Chris Weeks/Getty Images
Will & Grace.
In a 2001 photo, actress Debra Messing and director James Burrows pose together after Burrows won a Directors Guild of America award for directing the pilot of
In a 2001 photo, actress Debra Messing and director James Burrows pose together after Burrows won a Directors Guild of America award for directing the pilot of Will & Grace. Chris Weeks/Getty Images
That's Warren Littlefield, the former president of NBC, talking about the track record of sitcom director James Burrows. Tonight's premiere of Partners is his latest effort, but he's also directed more than 50 other pilots, including Cheers, Friends, Frasier, Taxi, Night Court, 2 Broke Girls, The Big Bang Theory and 3rd Rock From The Sun. As Littlefield puts it, "That's unheard of." Not emphatic enough? "There's no one on the planet that has had that level of success," Littlefield says.
He knows whereof he speaks. Back when he was developing Will & Grace, he told the creators, David Kohan and Max Mutchnick, to meet with Burrows, and although they originally figured they were taking the meeting as "a courtesy" to the "old man," they eventually did pick him to direct their pilot, not to mention every other episode of Will & Grace that ever was. He knows the difference between slap fights, they say — why it was funnier for Jack and Karen to slap each other slap-slap and then look at each other, as opposed to doing it one slap at a time.
It's the little things, really.
Burrows grew up surrounded by comic timing — his dad, Abe Burrows, co-wrote the script for Guys and Dolls. "When I went for jobs and stuff like that," he says, "I made sure that they knew who my dad was. And when I was dating girls, especially if they were from Broadway."
He worked for his dad for a while, and ultimately became the assistant stage manager on a new musical of Breakfast at Tiffany's that was apparently so awful that the star fled the stage in tears after every performance. Fortunately for Burrows, he bonded with her, and she was Mary Tyler Moore, who then let him direct an episode of her show. Although he says it wasn't a very good script, it led to more directing, and then to his first pilot: Taxi.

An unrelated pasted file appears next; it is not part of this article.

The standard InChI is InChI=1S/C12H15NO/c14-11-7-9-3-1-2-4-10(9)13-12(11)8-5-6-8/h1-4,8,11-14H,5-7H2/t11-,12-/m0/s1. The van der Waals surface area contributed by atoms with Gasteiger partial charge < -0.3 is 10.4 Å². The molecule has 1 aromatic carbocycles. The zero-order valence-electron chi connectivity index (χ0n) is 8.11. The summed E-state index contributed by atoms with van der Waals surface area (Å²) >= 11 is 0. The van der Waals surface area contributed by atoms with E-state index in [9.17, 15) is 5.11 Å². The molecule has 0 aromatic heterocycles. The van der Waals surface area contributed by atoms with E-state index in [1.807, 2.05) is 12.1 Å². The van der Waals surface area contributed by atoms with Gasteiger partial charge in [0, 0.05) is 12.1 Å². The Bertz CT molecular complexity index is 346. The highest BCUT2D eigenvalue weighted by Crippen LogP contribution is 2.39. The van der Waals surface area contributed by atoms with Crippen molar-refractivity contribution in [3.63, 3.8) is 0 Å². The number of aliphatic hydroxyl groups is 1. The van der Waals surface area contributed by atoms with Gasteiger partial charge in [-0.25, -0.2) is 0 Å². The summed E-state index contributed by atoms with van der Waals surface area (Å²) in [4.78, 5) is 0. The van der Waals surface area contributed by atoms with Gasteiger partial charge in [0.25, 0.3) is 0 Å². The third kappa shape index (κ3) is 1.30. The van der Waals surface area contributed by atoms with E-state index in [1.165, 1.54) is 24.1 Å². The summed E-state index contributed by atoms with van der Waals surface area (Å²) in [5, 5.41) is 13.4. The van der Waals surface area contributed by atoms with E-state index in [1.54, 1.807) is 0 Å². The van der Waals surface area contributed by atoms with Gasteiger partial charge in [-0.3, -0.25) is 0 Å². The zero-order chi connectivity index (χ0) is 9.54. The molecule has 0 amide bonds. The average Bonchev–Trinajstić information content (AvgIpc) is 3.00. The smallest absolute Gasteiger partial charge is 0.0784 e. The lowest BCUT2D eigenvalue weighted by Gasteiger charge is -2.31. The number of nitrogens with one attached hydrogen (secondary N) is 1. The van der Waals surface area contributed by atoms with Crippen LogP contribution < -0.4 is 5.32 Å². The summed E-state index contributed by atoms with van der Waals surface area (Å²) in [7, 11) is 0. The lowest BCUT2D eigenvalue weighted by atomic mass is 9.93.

Burrows says Taxi was his hardest show, because "the actors were not from the same planet," but the four-camera approach was great for capturing spontaneity. The show produced what he calls "one of the biggest laughs [he] ever heard," during the infamous episode in which Reverend Jim tries to get his driver's license. (There's no real way to do justice to the laugh if you haven't heard it, so do yourself a favor and check out the audio at the top of the post.)
That Taxi script was written by two brothers, Glen and Les Charles. Together with Burrows, they created a show about a Boston bar, and that one did pretty well, too. Cheers, Burrows says, is his baby — his "fifth daughter," in addition to his four more conventional ones.
Brandon Routh, Michael Urie, David Krumholtz and Sophia Bush of
Despite that success, Burrows says he's not actually all that interested in creating shows. What he loves is directing. On the set of Partners — a show Mutchnick and Kohan also created — he ignores the monitors that are set up to let the audience watch scenes that take place away from the set. In fact, he doesn't even look at the stage. In fact, he's famous for directing with his eyes closed.
"I don't worry about it anymore," he says. "And I know when I block it and when I do it and when I plan it, I know I'm going to get the shot. So I just listen to the music the cast makes." He says it's a little like directing radio, more than television.
Partners premieres tonight on CBS at 8:30 p.m.